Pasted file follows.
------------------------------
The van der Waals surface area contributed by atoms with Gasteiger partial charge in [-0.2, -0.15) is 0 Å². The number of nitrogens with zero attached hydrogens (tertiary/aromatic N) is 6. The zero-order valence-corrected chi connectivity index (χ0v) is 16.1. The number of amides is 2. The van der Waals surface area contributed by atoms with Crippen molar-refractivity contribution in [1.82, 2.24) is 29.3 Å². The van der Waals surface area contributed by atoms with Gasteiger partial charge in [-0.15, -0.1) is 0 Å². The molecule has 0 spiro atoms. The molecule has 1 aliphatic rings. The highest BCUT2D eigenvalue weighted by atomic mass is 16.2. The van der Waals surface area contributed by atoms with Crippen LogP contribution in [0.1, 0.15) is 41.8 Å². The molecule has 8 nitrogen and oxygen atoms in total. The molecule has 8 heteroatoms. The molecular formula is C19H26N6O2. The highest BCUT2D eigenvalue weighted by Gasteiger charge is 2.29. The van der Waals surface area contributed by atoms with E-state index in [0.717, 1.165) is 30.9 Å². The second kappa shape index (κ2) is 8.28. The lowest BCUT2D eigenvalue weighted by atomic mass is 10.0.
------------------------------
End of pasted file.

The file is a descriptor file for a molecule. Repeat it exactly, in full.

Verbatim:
The van der Waals surface area contributed by atoms with Gasteiger partial charge in [-0.2, -0.15) is 0 Å². The number of nitrogens with zero attached hydrogens (tertiary/aromatic N) is 6. The zero-order valence-corrected chi connectivity index (χ0v) is 16.1. The number of amides is 2. The van der Waals surface area contributed by atoms with Crippen molar-refractivity contribution in [1.82, 2.24) is 29.3 Å². The van der Waals surface area contributed by atoms with Gasteiger partial charge in [-0.15, -0.1) is 0 Å². The molecule has 0 spiro atoms. The molecule has 1 aliphatic rings. The highest BCUT2D eigenvalue weighted by atomic mass is 16.2. The van der Waals surface area contributed by atoms with Crippen LogP contribution in [0.1, 0.15) is 41.8 Å². The molecule has 8 nitrogen and oxygen atoms in total. The molecule has 8 heteroatoms. The molecular formula is C19H26N6O2. The highest BCUT2D eigenvalue weighted by Gasteiger charge is 2.29. The van der Waals surface area contributed by atoms with E-state index in [0.717, 1.165) is 30.9 Å². The second kappa shape index (κ2) is 8.28. The lowest BCUT2D eigenvalue weighted by atomic mass is 10.0.